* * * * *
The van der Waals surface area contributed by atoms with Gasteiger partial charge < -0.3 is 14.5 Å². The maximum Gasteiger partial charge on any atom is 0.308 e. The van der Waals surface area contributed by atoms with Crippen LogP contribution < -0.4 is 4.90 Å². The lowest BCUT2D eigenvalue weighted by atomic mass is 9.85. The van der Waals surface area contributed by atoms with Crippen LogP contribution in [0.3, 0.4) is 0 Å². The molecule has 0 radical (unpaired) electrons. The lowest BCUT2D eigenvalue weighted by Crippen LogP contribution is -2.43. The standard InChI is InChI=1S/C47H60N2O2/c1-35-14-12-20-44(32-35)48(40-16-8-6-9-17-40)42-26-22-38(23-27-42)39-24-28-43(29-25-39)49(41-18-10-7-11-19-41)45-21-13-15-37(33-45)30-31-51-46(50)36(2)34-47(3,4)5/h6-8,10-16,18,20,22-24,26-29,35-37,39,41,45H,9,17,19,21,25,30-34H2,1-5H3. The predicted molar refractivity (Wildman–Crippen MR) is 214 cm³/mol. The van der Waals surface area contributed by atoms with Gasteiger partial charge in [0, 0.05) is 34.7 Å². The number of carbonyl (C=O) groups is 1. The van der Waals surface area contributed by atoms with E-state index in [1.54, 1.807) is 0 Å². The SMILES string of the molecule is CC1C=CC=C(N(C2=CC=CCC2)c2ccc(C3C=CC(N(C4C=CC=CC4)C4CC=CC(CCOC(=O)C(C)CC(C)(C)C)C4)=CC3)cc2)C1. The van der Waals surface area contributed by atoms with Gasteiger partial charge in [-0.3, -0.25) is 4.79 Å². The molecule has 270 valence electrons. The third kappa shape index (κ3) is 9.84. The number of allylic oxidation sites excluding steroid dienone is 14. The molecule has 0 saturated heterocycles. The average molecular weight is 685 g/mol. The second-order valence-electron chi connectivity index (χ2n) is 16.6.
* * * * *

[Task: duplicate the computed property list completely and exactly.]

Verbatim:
The van der Waals surface area contributed by atoms with Gasteiger partial charge < -0.3 is 14.5 Å². The maximum Gasteiger partial charge on any atom is 0.308 e. The van der Waals surface area contributed by atoms with Crippen LogP contribution < -0.4 is 4.90 Å². The lowest BCUT2D eigenvalue weighted by atomic mass is 9.85. The van der Waals surface area contributed by atoms with Crippen LogP contribution in [0.3, 0.4) is 0 Å². The molecule has 0 radical (unpaired) electrons. The lowest BCUT2D eigenvalue weighted by Crippen LogP contribution is -2.43. The standard InChI is InChI=1S/C47H60N2O2/c1-35-14-12-20-44(32-35)48(40-16-8-6-9-17-40)42-26-22-38(23-27-42)39-24-28-43(29-25-39)49(41-18-10-7-11-19-41)45-21-13-15-37(33-45)30-31-51-46(50)36(2)34-47(3,4)5/h6-8,10-16,18,20,22-24,26-29,35-37,39,41,45H,9,17,19,21,25,30-34H2,1-5H3. The predicted molar refractivity (Wildman–Crippen MR) is 214 cm³/mol. The van der Waals surface area contributed by atoms with Gasteiger partial charge in [0, 0.05) is 34.7 Å². The number of carbonyl (C=O) groups is 1. The van der Waals surface area contributed by atoms with E-state index in [1.54, 1.807) is 0 Å². The SMILES string of the molecule is CC1C=CC=C(N(C2=CC=CCC2)c2ccc(C3C=CC(N(C4C=CC=CC4)C4CC=CC(CCOC(=O)C(C)CC(C)(C)C)C4)=CC3)cc2)C1. The van der Waals surface area contributed by atoms with Gasteiger partial charge in [-0.3, -0.25) is 4.79 Å². The molecule has 270 valence electrons. The third kappa shape index (κ3) is 9.84. The number of allylic oxidation sites excluding steroid dienone is 14. The molecule has 0 saturated heterocycles. The average molecular weight is 685 g/mol. The second-order valence-electron chi connectivity index (χ2n) is 16.6.